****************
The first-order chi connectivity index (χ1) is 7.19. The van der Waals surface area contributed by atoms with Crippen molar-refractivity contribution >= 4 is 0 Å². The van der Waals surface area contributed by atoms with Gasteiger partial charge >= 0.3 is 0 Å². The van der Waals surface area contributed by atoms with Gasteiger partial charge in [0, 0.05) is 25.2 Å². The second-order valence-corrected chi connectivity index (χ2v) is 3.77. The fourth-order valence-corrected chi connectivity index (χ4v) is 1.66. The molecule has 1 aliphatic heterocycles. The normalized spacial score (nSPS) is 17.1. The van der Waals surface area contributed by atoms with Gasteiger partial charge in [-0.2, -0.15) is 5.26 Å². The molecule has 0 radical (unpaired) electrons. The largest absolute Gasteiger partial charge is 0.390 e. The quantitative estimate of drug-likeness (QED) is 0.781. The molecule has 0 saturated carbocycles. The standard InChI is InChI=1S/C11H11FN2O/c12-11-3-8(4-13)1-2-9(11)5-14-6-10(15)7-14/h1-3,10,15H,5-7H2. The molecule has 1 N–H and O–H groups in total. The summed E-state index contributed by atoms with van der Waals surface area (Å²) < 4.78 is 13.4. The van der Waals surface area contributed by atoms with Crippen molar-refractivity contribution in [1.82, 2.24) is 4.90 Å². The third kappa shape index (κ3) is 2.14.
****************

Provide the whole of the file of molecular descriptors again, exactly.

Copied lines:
The first-order chi connectivity index (χ1) is 7.19. The van der Waals surface area contributed by atoms with Crippen molar-refractivity contribution >= 4 is 0 Å². The van der Waals surface area contributed by atoms with Gasteiger partial charge >= 0.3 is 0 Å². The van der Waals surface area contributed by atoms with Gasteiger partial charge in [0, 0.05) is 25.2 Å². The second-order valence-corrected chi connectivity index (χ2v) is 3.77. The fourth-order valence-corrected chi connectivity index (χ4v) is 1.66. The molecule has 1 aliphatic heterocycles. The normalized spacial score (nSPS) is 17.1. The van der Waals surface area contributed by atoms with Gasteiger partial charge in [-0.2, -0.15) is 5.26 Å². The molecule has 0 radical (unpaired) electrons. The largest absolute Gasteiger partial charge is 0.390 e. The quantitative estimate of drug-likeness (QED) is 0.781. The molecule has 0 saturated carbocycles. The standard InChI is InChI=1S/C11H11FN2O/c12-11-3-8(4-13)1-2-9(11)5-14-6-10(15)7-14/h1-3,10,15H,5-7H2. The molecule has 1 N–H and O–H groups in total. The summed E-state index contributed by atoms with van der Waals surface area (Å²) < 4.78 is 13.4. The van der Waals surface area contributed by atoms with Crippen molar-refractivity contribution in [1.82, 2.24) is 4.90 Å². The third kappa shape index (κ3) is 2.14.